I asked this because it seemed to me that, whatever evidence the state might theoretically have possessed, the evidence as articulated at trial, was seriously deficient.
It also seemed to me that the case was based on an incomplete understanding of the Highway Traffic Act, i.e. that in the words of another, more ancient, Matthew, the Crown’s case was a house built upon sand.
Men of principle exist. Justice Fergus O’Donnell is such a man.
At this point, Matthew Duncan pray to whatever God he believes in, I hope, for sending such a wise and thoughtful man to hear his case. A lesser man in the judge’s place may have convicted Duncan for the sheer stupidity of his defence.
It is self-evident that a charge of assault to resist arrest requires proof of a lawful arrest. This is not a Charter issue; it is a fundamental element of the offence. The requirement reflects the important fact that in a democracy agents of the state operate within limits. If an arrest is unlawful, resistance to that arrest is not unlawful.
Justice O’Donnell then proceeded to school the Crown attorney about the relevant statute in the Highway Traffic Act before moving on to explain why he was acquitting Mr. Duncan on the remaining charges.
Near the beginning of his comments to me at the outset of this trial, Mr. Duncan proclaimed that he had no obligation to produce identification to the police officers.
In that moment, before he continued down the Alice in Wonderland garden path of trusts and jurisdiction and dollar amounts and contracts and natural persons and administrators, Mr. Duncan momentarily hit upon the concept that would ultimately lead to his acquittal, albeit not by the rather circuitous and, with all due respect, silly path he wanted to go down.
Applying the rather more prosaic concepts of the elements of the offence and an analysis of “who did what to whom why”, the only conclusion reasonably open to me on the evidence at this trial was that the police and Crown failed entirely to articulate a lawful foundation for the attempt to arrest Mr. Duncan.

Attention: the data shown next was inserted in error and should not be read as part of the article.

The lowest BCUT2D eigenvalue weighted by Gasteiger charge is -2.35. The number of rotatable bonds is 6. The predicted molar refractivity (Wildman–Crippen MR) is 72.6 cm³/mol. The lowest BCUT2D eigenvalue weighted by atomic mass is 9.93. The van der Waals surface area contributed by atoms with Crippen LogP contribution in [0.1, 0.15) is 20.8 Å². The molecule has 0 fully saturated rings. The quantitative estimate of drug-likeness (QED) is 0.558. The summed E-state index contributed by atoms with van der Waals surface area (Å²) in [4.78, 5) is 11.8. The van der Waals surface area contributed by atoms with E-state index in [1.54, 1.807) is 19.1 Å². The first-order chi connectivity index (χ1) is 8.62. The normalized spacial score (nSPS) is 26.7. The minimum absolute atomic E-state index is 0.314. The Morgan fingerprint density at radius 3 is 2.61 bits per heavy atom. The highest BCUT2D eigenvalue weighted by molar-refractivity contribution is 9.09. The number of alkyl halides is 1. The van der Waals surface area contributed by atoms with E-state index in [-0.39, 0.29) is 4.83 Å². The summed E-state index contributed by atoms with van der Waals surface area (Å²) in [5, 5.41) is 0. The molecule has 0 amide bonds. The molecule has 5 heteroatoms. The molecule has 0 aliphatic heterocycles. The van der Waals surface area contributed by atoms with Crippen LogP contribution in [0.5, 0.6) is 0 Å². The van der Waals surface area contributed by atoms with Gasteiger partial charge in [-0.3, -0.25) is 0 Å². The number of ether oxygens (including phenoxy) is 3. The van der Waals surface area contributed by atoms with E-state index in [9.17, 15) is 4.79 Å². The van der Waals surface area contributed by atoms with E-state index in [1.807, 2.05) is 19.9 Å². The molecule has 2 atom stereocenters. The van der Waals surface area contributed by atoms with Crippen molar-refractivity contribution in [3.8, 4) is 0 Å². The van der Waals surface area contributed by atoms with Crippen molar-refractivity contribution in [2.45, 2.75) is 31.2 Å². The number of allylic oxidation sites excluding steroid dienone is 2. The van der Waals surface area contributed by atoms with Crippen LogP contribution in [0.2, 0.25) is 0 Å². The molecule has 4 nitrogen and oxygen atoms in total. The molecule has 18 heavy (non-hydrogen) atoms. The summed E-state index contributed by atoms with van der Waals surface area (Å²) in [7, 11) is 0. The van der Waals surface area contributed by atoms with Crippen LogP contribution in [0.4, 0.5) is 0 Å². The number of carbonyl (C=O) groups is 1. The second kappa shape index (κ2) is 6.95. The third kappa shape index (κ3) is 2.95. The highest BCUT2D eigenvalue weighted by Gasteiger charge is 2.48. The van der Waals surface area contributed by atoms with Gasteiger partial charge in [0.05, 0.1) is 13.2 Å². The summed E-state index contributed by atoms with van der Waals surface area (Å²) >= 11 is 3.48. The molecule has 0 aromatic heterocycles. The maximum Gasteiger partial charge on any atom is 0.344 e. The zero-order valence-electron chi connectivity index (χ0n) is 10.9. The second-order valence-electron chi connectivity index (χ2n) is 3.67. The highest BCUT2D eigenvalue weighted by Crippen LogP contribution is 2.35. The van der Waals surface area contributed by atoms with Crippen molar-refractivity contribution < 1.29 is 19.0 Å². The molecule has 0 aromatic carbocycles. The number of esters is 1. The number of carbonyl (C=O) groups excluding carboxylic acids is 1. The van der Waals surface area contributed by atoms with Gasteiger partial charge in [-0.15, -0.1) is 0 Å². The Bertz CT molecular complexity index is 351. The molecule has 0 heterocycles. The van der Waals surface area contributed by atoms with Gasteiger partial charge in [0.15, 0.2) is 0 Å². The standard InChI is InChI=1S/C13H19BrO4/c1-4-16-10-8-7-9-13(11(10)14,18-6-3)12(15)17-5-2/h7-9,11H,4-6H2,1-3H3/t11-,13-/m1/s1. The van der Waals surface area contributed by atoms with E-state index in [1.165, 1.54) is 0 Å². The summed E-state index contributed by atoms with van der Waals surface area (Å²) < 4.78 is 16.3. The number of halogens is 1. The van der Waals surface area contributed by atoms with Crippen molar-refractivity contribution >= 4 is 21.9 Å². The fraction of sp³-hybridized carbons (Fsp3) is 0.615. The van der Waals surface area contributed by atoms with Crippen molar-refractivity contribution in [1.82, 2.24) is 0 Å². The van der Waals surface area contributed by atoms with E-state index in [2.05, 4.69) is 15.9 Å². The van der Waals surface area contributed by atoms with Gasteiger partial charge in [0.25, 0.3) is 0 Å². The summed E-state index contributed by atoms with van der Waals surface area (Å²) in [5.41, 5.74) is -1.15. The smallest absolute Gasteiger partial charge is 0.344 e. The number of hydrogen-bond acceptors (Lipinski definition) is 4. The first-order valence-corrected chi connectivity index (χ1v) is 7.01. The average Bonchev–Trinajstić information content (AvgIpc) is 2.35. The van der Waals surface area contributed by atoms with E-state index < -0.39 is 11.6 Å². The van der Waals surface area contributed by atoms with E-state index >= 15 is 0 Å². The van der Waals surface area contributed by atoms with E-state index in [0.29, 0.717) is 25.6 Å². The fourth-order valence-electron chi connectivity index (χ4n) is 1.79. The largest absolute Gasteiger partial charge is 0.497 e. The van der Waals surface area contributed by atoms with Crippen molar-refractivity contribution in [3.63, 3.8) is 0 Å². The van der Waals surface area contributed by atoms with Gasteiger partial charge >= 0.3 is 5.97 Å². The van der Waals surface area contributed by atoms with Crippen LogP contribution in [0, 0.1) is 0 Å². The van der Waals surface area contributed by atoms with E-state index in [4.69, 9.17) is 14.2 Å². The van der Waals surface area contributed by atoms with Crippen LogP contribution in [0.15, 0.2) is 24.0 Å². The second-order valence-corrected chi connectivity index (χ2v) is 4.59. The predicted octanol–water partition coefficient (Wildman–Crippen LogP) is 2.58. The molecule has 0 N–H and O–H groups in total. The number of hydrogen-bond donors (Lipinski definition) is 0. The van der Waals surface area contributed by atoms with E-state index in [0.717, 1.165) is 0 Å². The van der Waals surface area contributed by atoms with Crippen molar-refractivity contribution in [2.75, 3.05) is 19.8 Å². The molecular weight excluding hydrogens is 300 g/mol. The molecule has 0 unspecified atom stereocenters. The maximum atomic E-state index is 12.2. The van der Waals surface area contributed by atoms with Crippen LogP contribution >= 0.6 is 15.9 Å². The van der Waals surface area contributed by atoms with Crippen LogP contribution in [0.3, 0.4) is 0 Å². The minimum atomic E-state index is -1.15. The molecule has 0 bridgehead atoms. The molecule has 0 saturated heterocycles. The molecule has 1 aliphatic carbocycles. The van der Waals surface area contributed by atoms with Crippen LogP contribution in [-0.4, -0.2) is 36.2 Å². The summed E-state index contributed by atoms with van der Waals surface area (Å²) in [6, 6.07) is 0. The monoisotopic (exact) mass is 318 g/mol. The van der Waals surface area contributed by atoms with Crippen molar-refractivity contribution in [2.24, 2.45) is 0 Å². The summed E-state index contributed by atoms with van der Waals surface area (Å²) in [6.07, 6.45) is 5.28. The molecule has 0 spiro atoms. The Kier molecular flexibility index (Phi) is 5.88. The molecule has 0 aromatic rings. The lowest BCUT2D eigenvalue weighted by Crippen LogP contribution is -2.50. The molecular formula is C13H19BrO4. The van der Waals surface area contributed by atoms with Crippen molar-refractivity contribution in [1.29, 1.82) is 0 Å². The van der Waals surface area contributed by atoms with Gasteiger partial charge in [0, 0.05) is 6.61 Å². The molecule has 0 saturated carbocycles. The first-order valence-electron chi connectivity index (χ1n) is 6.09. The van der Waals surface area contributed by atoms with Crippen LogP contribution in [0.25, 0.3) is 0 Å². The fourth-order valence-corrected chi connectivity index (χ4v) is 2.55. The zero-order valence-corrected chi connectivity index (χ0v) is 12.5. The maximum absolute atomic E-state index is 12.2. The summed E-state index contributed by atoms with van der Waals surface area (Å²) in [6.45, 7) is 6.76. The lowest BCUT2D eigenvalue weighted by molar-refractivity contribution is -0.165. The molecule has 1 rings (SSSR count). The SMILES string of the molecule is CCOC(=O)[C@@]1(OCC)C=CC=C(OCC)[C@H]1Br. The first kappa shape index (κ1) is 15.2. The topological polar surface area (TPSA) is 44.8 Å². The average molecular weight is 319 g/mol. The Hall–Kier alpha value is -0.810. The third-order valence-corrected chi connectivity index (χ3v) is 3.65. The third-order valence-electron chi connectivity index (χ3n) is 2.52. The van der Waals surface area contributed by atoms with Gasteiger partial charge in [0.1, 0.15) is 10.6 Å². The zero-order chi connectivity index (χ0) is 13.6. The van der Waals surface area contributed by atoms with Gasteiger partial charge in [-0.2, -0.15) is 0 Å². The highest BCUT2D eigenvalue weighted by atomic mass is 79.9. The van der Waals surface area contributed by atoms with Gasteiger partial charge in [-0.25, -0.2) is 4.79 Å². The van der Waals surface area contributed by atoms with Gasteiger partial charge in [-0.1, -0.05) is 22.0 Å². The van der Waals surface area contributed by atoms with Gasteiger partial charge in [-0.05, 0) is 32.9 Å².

The evidence before me failed to demonstrate that the purported arrest of Mr. Duncan was lawful.
A citizen is entitled to resist an arrest that is unlawful.
Thus, even assuming that I were to accept the police evidence of Mr. Duncan’s actions as making out the assault beyond a reasonable doubt, an issue that is not entirely free of controversy, a nonsuit and thus an acquittal is the only outcome that is lawfully open to me on the evidence before me.
Mr. Duncan is entitled to his acquittal and none should begrudge him it.
In assessing how much of the “freeman of the land” type of philosophy that he wishes to adopt in future, a philosophy that appears to focus to an unhealthy degree on freedom from societal obligations, he might, however, wish to contemplate some more productive reading on the internet, reading which emphasises the importance of responsibilities as much as society’s ongoing and sometimes exclusive fixation on rights.
None of us is the centre of the universe, or, as best expressed by John Donne, “No man is an island entire of itself; every many is a piece of the continent, a part of the main.”
Mr. Duncan did not strike me as a fool and individual acts seldom define people, but the red binder he offered to the officers and the “affidavit of truth” he offered to me in court were regrettable descents into foolishness and Mr. Duncan would be well-advised to be more discriminating on what parts of the internet he models himself upon in the future.
Justice O’Donnell also references an Alberta Court of Queen’s Bench ruling, Meads v. Meads, 2012 ABQB 571, which deals with the “freeman on the land” issue. It’s not a small read, but anyone interested in this line of rights protection owes it to themselves to read that decision as well.